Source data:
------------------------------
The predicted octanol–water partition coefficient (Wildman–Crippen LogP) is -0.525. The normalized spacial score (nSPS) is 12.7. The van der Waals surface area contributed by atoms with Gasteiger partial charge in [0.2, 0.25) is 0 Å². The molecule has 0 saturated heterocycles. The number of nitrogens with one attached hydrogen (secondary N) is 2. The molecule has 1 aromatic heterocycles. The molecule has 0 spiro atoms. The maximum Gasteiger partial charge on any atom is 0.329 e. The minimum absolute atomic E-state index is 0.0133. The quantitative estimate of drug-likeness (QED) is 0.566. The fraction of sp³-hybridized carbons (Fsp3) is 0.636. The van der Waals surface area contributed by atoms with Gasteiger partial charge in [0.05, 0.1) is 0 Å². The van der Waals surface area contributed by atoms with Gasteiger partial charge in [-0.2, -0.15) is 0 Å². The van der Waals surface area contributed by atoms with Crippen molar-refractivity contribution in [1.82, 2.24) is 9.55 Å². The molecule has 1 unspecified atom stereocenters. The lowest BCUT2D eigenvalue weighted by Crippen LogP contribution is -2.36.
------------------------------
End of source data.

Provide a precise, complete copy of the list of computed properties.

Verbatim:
The predicted octanol–water partition coefficient (Wildman–Crippen LogP) is -0.525. The normalized spacial score (nSPS) is 12.7. The van der Waals surface area contributed by atoms with Gasteiger partial charge in [0.2, 0.25) is 0 Å². The molecule has 0 saturated heterocycles. The number of nitrogens with one attached hydrogen (secondary N) is 2. The molecule has 1 aromatic heterocycles. The molecule has 0 spiro atoms. The maximum Gasteiger partial charge on any atom is 0.329 e. The minimum absolute atomic E-state index is 0.0133. The quantitative estimate of drug-likeness (QED) is 0.566. The fraction of sp³-hybridized carbons (Fsp3) is 0.636. The van der Waals surface area contributed by atoms with Gasteiger partial charge in [0.05, 0.1) is 0 Å². The van der Waals surface area contributed by atoms with Gasteiger partial charge in [-0.2, -0.15) is 0 Å². The van der Waals surface area contributed by atoms with Crippen molar-refractivity contribution in [1.82, 2.24) is 9.55 Å². The molecule has 1 unspecified atom stereocenters. The lowest BCUT2D eigenvalue weighted by Crippen LogP contribution is -2.36.